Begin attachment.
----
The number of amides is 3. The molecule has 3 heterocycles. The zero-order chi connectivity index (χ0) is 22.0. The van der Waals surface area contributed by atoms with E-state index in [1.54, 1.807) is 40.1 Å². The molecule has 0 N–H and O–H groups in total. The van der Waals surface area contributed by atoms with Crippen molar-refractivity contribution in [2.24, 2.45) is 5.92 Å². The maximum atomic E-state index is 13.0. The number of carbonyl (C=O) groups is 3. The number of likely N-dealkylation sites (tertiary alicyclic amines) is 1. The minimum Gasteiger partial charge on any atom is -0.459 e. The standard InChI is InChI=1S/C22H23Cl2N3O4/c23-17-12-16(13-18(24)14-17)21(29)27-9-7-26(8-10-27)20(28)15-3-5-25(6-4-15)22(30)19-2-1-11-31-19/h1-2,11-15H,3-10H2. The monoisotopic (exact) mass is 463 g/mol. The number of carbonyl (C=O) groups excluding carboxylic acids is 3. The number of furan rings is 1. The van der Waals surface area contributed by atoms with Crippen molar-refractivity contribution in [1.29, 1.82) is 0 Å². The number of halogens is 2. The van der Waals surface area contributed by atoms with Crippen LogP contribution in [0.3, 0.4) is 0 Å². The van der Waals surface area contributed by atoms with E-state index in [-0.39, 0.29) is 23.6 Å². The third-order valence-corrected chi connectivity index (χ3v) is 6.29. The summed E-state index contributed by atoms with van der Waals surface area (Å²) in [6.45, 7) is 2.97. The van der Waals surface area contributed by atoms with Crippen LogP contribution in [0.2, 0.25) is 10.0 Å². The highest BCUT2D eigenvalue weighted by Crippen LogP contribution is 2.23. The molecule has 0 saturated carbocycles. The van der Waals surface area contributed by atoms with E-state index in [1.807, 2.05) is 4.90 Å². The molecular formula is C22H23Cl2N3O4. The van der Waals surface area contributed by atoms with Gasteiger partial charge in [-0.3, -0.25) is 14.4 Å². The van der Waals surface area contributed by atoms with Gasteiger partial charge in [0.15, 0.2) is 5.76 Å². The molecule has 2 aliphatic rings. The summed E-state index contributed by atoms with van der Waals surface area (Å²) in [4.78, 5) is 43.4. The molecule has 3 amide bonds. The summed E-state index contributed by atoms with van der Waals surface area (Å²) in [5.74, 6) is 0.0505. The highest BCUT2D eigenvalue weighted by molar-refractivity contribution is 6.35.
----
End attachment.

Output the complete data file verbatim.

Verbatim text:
The number of amides is 3. The molecule has 3 heterocycles. The zero-order chi connectivity index (χ0) is 22.0. The van der Waals surface area contributed by atoms with E-state index in [1.54, 1.807) is 40.1 Å². The molecule has 0 N–H and O–H groups in total. The van der Waals surface area contributed by atoms with Crippen molar-refractivity contribution in [2.24, 2.45) is 5.92 Å². The maximum atomic E-state index is 13.0. The number of carbonyl (C=O) groups is 3. The number of likely N-dealkylation sites (tertiary alicyclic amines) is 1. The minimum Gasteiger partial charge on any atom is -0.459 e. The standard InChI is InChI=1S/C22H23Cl2N3O4/c23-17-12-16(13-18(24)14-17)21(29)27-9-7-26(8-10-27)20(28)15-3-5-25(6-4-15)22(30)19-2-1-11-31-19/h1-2,11-15H,3-10H2. The monoisotopic (exact) mass is 463 g/mol. The number of carbonyl (C=O) groups excluding carboxylic acids is 3. The number of furan rings is 1. The van der Waals surface area contributed by atoms with Crippen molar-refractivity contribution in [1.29, 1.82) is 0 Å². The number of halogens is 2. The van der Waals surface area contributed by atoms with Crippen LogP contribution in [0.3, 0.4) is 0 Å². The van der Waals surface area contributed by atoms with E-state index in [-0.39, 0.29) is 23.6 Å². The third-order valence-corrected chi connectivity index (χ3v) is 6.29. The summed E-state index contributed by atoms with van der Waals surface area (Å²) in [6.45, 7) is 2.97. The van der Waals surface area contributed by atoms with Crippen LogP contribution in [0.2, 0.25) is 10.0 Å². The highest BCUT2D eigenvalue weighted by Crippen LogP contribution is 2.23. The molecule has 0 saturated carbocycles. The van der Waals surface area contributed by atoms with E-state index in [1.807, 2.05) is 4.90 Å². The molecular formula is C22H23Cl2N3O4. The van der Waals surface area contributed by atoms with Gasteiger partial charge in [-0.3, -0.25) is 14.4 Å². The van der Waals surface area contributed by atoms with Gasteiger partial charge in [0.15, 0.2) is 5.76 Å². The molecule has 2 aliphatic rings. The summed E-state index contributed by atoms with van der Waals surface area (Å²) in [4.78, 5) is 43.4. The molecule has 3 amide bonds. The summed E-state index contributed by atoms with van der Waals surface area (Å²) in [5.74, 6) is 0.0505. The highest BCUT2D eigenvalue weighted by molar-refractivity contribution is 6.35.